Champions value possessions
Coach Kerr broke Iguodala’s impact down with Melissa Rohlin of the Mercury News:
“If I had to rank the smartest basketball players I’ve ever been around, I’d put him right there with Manu Ginobili and Scottie Pippen,” Kerr said. “He’s got that kind of basketball mind. He’s brilliant.”
“Our small lineup has been key for us in winning two titles, unlocking things,” Kerr said.” He’s the key guy because everybody knows the other guys are All-Stars. But the only way it works is if you have incredible intelligence on the floor on both ends because there’s so much that can happen when you play small. You have to cover for each other, you have to talk, you have to have guys who can do multiple things. Andre is the ultimate jack of all trades.”
Iguodala was ranked 10th in the league in assist to turnover ratio at 3.13. His posteason Ast/TO ratio is at 3.08 in 357 postseason minutes. For reference, eliminated Houston Rockets point guard Chris Paul, much lauded for his brilliant passing and preternatural ball handling instincts, is barely ahead of him with an Ast/To ratio of 3.11 in 312 playoff minutes.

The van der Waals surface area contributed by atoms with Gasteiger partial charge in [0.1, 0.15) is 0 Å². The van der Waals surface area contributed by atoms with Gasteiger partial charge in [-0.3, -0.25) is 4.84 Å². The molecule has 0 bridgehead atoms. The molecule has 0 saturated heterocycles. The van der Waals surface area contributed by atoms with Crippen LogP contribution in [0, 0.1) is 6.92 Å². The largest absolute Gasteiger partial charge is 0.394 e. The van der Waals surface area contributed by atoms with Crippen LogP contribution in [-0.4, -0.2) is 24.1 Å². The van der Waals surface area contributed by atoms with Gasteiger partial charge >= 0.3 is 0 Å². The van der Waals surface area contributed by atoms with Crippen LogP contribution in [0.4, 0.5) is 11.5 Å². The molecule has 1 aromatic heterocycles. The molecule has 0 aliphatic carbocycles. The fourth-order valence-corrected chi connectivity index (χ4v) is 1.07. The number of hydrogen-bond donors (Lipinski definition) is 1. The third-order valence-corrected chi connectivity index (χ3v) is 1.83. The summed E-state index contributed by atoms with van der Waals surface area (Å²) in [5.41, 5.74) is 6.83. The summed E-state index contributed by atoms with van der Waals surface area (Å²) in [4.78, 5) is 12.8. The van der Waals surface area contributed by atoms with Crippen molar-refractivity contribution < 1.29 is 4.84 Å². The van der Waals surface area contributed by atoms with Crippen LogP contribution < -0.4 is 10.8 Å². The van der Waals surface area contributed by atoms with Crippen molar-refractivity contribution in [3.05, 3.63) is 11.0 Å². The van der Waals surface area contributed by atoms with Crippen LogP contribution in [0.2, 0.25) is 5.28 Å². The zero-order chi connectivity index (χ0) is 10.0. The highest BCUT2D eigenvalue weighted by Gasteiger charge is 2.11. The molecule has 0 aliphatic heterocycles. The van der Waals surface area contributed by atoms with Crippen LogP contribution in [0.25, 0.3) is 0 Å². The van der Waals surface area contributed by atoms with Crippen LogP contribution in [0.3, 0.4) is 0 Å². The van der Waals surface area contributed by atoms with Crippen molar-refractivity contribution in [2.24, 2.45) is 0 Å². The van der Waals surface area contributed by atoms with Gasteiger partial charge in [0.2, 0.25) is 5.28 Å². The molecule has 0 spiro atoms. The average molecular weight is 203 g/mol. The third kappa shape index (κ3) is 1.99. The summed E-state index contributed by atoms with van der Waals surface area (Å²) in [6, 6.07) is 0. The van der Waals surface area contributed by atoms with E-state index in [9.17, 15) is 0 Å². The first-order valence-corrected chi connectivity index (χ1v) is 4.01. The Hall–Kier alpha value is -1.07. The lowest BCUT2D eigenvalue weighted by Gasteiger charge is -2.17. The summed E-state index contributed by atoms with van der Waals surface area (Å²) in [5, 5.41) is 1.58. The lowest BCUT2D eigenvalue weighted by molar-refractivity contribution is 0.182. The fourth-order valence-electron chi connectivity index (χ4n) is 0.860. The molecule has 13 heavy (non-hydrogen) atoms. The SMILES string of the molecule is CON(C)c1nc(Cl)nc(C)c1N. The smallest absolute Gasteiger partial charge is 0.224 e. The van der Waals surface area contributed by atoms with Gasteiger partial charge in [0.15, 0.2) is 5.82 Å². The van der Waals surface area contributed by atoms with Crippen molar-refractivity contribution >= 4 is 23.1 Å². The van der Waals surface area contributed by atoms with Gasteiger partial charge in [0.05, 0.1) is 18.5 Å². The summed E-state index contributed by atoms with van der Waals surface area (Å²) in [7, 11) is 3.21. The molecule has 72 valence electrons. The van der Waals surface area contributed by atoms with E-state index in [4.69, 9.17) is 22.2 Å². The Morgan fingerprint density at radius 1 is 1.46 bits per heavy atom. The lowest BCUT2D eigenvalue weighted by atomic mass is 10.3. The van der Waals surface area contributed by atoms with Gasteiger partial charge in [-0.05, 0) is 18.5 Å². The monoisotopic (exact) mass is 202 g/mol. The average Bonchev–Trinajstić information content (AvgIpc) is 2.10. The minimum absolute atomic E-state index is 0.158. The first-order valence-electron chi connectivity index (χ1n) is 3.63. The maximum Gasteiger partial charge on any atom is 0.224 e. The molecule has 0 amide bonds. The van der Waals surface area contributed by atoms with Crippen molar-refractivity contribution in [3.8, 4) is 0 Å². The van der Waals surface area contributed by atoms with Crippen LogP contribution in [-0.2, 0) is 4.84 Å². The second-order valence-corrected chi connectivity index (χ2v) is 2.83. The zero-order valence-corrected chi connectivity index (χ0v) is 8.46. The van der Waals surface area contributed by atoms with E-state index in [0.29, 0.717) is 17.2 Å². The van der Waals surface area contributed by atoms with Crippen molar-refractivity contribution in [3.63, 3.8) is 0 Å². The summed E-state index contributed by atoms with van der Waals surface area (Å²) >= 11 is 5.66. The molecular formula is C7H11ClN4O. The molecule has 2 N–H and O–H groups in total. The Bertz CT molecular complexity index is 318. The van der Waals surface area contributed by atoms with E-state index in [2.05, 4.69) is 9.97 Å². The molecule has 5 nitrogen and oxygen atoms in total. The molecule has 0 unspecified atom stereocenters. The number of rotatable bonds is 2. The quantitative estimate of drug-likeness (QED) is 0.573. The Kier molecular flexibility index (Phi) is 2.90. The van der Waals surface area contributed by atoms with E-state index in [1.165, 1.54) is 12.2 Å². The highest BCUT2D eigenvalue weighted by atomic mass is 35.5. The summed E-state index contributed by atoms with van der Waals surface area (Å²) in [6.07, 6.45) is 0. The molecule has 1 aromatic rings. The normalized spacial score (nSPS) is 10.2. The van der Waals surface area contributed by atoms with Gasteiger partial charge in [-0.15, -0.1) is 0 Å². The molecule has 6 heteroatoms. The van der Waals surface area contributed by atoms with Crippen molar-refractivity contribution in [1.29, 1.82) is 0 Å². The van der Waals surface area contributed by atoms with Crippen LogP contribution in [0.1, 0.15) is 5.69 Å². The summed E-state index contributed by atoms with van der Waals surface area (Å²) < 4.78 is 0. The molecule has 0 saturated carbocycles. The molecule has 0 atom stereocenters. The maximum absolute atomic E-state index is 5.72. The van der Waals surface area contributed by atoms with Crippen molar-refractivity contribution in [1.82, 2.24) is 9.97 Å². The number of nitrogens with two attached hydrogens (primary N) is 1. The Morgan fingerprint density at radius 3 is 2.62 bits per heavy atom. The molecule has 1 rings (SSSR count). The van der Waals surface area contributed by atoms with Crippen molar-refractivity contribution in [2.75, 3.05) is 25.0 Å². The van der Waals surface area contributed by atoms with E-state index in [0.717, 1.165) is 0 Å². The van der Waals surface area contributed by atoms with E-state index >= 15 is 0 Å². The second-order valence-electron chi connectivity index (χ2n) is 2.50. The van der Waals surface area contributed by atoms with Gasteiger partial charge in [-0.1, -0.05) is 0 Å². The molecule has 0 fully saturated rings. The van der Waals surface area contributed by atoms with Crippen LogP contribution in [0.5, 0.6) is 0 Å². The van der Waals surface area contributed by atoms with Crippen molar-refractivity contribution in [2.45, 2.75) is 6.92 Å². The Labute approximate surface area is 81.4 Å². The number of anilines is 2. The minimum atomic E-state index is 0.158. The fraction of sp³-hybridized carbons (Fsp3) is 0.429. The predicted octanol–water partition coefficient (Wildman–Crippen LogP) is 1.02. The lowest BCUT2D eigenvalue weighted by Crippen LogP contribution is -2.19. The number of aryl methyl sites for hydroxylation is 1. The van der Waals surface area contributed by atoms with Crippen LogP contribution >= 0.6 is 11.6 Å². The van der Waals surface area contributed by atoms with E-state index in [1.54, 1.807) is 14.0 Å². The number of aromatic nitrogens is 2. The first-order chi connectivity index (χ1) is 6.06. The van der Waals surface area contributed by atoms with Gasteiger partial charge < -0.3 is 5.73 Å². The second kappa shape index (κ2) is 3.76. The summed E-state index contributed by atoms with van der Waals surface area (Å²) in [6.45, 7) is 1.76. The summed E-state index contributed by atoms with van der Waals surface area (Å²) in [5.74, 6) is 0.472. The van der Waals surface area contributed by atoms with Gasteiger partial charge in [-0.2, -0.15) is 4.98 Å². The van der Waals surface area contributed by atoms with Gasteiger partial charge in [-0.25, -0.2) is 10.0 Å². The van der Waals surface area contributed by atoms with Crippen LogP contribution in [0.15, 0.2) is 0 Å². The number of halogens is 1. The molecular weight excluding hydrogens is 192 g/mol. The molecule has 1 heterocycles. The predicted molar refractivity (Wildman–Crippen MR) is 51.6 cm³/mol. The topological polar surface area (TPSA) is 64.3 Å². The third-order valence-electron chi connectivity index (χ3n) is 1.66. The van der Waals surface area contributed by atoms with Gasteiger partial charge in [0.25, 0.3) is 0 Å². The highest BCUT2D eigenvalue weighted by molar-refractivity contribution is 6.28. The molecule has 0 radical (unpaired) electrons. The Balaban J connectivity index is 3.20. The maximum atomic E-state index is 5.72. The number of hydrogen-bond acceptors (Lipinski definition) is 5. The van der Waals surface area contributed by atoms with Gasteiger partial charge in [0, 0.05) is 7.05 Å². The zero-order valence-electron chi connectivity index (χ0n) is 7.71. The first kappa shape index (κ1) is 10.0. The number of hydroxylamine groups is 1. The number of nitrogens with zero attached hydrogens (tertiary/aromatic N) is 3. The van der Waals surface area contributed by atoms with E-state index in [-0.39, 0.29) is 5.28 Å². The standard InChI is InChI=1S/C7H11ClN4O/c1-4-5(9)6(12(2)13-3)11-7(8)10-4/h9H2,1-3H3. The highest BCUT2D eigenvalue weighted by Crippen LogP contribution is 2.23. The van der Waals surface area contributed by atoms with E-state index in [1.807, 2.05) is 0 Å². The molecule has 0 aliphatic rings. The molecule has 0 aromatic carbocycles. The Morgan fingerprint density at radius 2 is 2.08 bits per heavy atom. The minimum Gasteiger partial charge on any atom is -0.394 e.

With Iguodala on the floor, the champs receive an elite boost in ball security. We know when the Warriors take care of the ball, they are unstoppable.
Now, for the Pop Quiz against Houston
The greatest test of the strength of Iguodala’s tutelage came, as it does for all great teachers, in his absence. This postseason, in the midst of a 41 point blowout of Houston that would put the Warriors up 2-1 in the Western Conference Finals, Iguodala went down with a bone bruise in his knee.
Iguodala’s inability to rejoin his teammates loomed large over the series. The Warriors promptly lost their mental edge, and Games 4 and 5. They came unraveled in the fourth quarters under an avalanche of poor shooting and turnovers.